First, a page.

Crafting a Character
Have you ever wondered what goes into creating your favorite character? Well, if you have, this is the post for you.
Creating characters is part of why I love to write. Sure, the story itself comes to life during the actual writing process, but the characters find life long before chapter 1.
I’m sure all writers have their own way of creating characters. What works for one person might not work another. That said, here’s a bit of insight into how my characters find life:
It begins with an idea. Sounds obvious, but the truth is the characters pop into my head for a variety of reasons. Maybe I like a name I heard and I want to use it. Or maybe I’ve seen someone – in a movie or TV show – who sparks my interest and who I could create a character after. Or maybe it’s a song I’ve heard, that suddenly gives me a bigger idea. Whatever the case may be, once I have that tiny spark, I pull up my outline and begin to bring my babies to life.
I like having a picture to work with. I suppose it makes the fictional character more real if I have a pretty face to use as my muse. So if I don’t have a particular person in mind for that muse, I go to work on the internet. I pull up pictures of models and scroll through until someone catches my eye. It’s a tough job, but someone has to do it.
What’s in a name? The names are the toughest, by far. Usually I will research names on baby sites, but occasionally I’ll hear a name out in the real world that peeks my interest. Getting the right flow – attractive first name, last name that doesn’t sound too involved but mixes nicely with the first – is tough. I’ve been known to spend hours researching names.
Once I’ve got a name and a face, the rest of the character’s physical details come fairly quickly. Eye color, body type, voice….I rarely struggle over any of those details. I guess you could say that I know what I like.
A character in a novel is not just a pretty face. That ‘person’ needs to have a history, a family, friends. He/she has a job, a vehicle, and a home…all items that I get to add as part of the puzzle that will bring my ‘person’ to life. I love imagining where my characters live, how they decorate, if they are messy or not. For example, in “Saving Cruz”, he’s wealthy and driven to succeed, and his home reflects that; large, pricey, and cold. Whereas Amita in “Taming Marco” is somewhat of a slob when we first meet her, which directly coincides with the chaos in her life.
Personality is everything. As each character is an individual, so is each one’s personality. We see Cruz as icy and buttoned-up, Marco as completely uncensored, Roman with his sweet-talking ways. Each one has a distinctive personality, and for me that’s something I might initially have thoughts on, but typically the character will “create” his/her own personality as the story develops. For example, I knew I wanted Cruz to come across as untouchable, but what I didn’t know is that he had it within him to unravel emotionally. That’s the beautiful part of writing….waiting to see what happens next.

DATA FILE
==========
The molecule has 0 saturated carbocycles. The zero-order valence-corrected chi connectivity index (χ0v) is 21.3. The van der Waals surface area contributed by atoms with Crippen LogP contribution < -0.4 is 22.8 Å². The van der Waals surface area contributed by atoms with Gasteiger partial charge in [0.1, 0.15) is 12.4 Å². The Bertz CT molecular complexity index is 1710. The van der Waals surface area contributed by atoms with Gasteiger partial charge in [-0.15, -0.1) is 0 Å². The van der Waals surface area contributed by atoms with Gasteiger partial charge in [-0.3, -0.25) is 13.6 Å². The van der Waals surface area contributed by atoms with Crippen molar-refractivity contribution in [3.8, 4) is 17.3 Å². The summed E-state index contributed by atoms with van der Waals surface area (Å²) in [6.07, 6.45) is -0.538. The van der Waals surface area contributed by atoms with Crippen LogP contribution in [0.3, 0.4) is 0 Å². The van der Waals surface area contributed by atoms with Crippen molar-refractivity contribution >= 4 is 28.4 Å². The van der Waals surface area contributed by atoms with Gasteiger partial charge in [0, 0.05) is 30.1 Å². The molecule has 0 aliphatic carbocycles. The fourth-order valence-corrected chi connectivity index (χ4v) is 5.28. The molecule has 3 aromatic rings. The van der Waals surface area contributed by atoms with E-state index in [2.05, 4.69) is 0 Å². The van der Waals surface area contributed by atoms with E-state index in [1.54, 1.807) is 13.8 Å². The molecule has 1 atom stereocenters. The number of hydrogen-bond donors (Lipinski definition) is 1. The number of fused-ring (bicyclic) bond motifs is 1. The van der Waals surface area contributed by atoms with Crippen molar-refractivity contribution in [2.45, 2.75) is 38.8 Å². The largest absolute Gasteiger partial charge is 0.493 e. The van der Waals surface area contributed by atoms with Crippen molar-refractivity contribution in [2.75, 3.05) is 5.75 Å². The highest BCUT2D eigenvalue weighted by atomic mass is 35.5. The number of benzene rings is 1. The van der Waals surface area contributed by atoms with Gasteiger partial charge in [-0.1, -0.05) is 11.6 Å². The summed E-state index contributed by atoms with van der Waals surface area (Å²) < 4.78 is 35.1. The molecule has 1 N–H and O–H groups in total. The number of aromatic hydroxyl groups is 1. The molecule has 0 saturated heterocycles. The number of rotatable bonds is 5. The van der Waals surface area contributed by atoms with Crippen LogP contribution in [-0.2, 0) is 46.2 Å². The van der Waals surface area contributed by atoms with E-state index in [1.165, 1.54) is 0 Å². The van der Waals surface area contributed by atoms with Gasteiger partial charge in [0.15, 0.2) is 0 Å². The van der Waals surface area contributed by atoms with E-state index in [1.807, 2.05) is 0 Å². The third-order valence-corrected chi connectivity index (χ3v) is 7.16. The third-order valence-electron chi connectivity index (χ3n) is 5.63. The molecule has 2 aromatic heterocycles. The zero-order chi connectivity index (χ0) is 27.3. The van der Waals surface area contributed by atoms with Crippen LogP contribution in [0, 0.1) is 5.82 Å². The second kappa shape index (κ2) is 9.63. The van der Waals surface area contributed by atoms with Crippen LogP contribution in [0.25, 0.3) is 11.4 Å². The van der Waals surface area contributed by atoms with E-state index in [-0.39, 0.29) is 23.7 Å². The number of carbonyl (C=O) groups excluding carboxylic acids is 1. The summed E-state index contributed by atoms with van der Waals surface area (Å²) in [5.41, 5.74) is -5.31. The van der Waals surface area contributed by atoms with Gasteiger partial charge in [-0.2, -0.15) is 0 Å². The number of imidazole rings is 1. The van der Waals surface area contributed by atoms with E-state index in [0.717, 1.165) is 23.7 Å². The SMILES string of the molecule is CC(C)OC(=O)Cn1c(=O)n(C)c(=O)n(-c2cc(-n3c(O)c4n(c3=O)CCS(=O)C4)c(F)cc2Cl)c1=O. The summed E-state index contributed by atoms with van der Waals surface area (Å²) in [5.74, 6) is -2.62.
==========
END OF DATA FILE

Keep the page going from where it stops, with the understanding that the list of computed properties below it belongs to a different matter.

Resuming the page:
Some characters take a bit of time to create. Others are so multi-dimensional it’s necessary for me to really get to know them first (sounds weird, I know). For some – not all – I will complete this Character Interview form I found online. I answer the questions as if I am the character, which then gives me more insight into how that ‘person’ thinks, feels, reacts.
Okay….so I’ve got a pretty face, a name, a home and car. Now comes the hard part….what is that character’s story? Some authors completely outline their work chapter by chapter and that works for them. I will usually know which direction I want to go, and an idea of where I see the story ending, but that’s about it. I’ll outline a few chapters to get myself started, and sit back and let the magic happen.
Stuck in the middle. I almost always get stuck in the middle of drafting a manuscript. Usually, it’s after the characters finally get together (the first time they kiss or have sex). All those previous chapters were leading up to that big moment, which then leaves me asking myself ‘what next’? I might step away for a week or two (sometimes only a few hours), and then I’m putting down some notes about where I see the rest of the story going. It’s all a process of give and take. Some days, I’m writing like a maniac and can’t get the words down fast enough. Other days, a few sentences is something I’ll struggle over. Having done this a long time now, I know me and I know if I struggle for too long, I need to walk away.
No duplicates. As all people are different, so are my characters. Sure, the men are all handsome and the women are all beautiful, but each one is special in his/her own way. It was once pointed out to me that all my women seem to have dark hair, so I was quick to switch my female characters to either blondes or redheads. It’s no surprise that I prefer men with dark hair too, but I’ve been trying very hard to give my characters a bit more diversity (in look and in color).
Creating characters and their world is my favorite part of the writing process. The story itself is work….a lot of work. I’d be lying if I said I looked forward to spending hours crafting words. I do it because it’s what I’m called to….and because in the end I’ll read over something and wonder how the hell I could have written something like that (be it good or bad).